The third dimension of the framework, sequencing,  suggests three principles that must be balanced when sequencing learning activities for students: (a) global before local skills, (b) increasing complexity, and (c) increasing diversity (A. Collins et al., 1991, p. 15). To illustrate the first principle, Collins et al. cite an example from Lave of apprentices learning to sew a garment from precut pieces before learning to cut out the pieces themselves. This enables them to have a “clear conceptual model of the overall activity…[and] make sense of the portion that [they] are carrying out” (p. 15). The conceptual model will also provide the learner with a guide to monitor his own progress, performance and self-correction. The second principle “refers to the construction of a sequence of tasks such that more and more of the skills and concepts necessary for expert performance are required” (p. 15). The third principle “refers to the construction of a sequence of tasks in which a wider and wider variety of strategies or skills are required” (p. 15). Collins et al. note that although repeated practice of a new strategy or skill is important, it also “becomes increasingly important that tasks requiring a diversity of skills and strategies be introduced so that the student learns to distinguish the conditions under which they do (and do not) apply” (p. 16). A further advantage to the introduction of an increasing diversity of strategies is that the students’ strategies “acquire a richer net of contextual associations and thus are more readily available for use with unfamiliar or novel problems” (p. 16).

The fourth dimension, sociology, deals with “critical characteristics affecting the sociology of learning”(A. Collins et al., 1991, p. 16). They are (a) situated learning, (b) community of practice, (c) intrinsic motivation, and (d) exploiting cooperation. First, by situating tasks so that students carry them out in “an environment that reflects the multiple uses to which their knowledge will be put in the future” (p. 16) four things happen:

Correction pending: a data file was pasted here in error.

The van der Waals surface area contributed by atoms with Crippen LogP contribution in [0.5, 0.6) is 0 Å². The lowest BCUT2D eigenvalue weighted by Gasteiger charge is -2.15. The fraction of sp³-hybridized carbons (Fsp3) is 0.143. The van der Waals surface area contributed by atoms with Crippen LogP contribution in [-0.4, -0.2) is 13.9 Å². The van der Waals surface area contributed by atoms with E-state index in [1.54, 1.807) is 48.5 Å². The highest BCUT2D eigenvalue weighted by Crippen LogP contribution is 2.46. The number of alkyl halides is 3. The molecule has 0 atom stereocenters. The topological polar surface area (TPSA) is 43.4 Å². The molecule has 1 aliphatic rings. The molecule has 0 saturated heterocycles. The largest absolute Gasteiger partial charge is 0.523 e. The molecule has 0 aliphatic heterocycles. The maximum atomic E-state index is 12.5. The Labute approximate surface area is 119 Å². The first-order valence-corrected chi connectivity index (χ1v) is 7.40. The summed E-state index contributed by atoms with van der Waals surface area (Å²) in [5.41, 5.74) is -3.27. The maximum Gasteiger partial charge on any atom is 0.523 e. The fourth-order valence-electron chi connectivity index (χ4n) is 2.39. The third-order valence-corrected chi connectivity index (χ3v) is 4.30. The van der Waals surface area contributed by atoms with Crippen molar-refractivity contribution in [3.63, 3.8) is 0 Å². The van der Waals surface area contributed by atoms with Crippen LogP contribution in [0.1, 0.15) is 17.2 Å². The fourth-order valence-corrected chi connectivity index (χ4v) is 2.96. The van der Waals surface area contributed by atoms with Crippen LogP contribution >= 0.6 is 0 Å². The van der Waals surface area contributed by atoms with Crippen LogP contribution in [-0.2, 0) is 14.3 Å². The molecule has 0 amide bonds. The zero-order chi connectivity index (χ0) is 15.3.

1. Students develop an understanding of the purposes and uses of the knowledge they are learning
  2. Students learn by “actively using knowledge rather than passively receiving it” (p. 16)
  3. Students learn the conditions in which their knowledge can be used
  4. By learning in multiple contexts students are able to abstract knowledge and acquire it in “dual form, both tied to the contexts of its uses and independent of any particular context” (p. 16)

Second, in communities of practice a learning environment is created “in which participants actively communicate about and engage in the skills involved in expertise…[which] leads to a sense of ownership, characterized by personal investment and mutual dependence”(A. Collins et al., 1991, p. 16). Third, both situated learning and the establishment of communities of practice provide for intrinsic motivation for learning. In these settings students perform tasks for reasons other than “getting a good grade or pleasing the teacher” (p. 16). Fourth, exploiting cooperation “refers to having students work together in a way that fosters cooperative problem solving” (p. 16) which can also be a powerful motivator.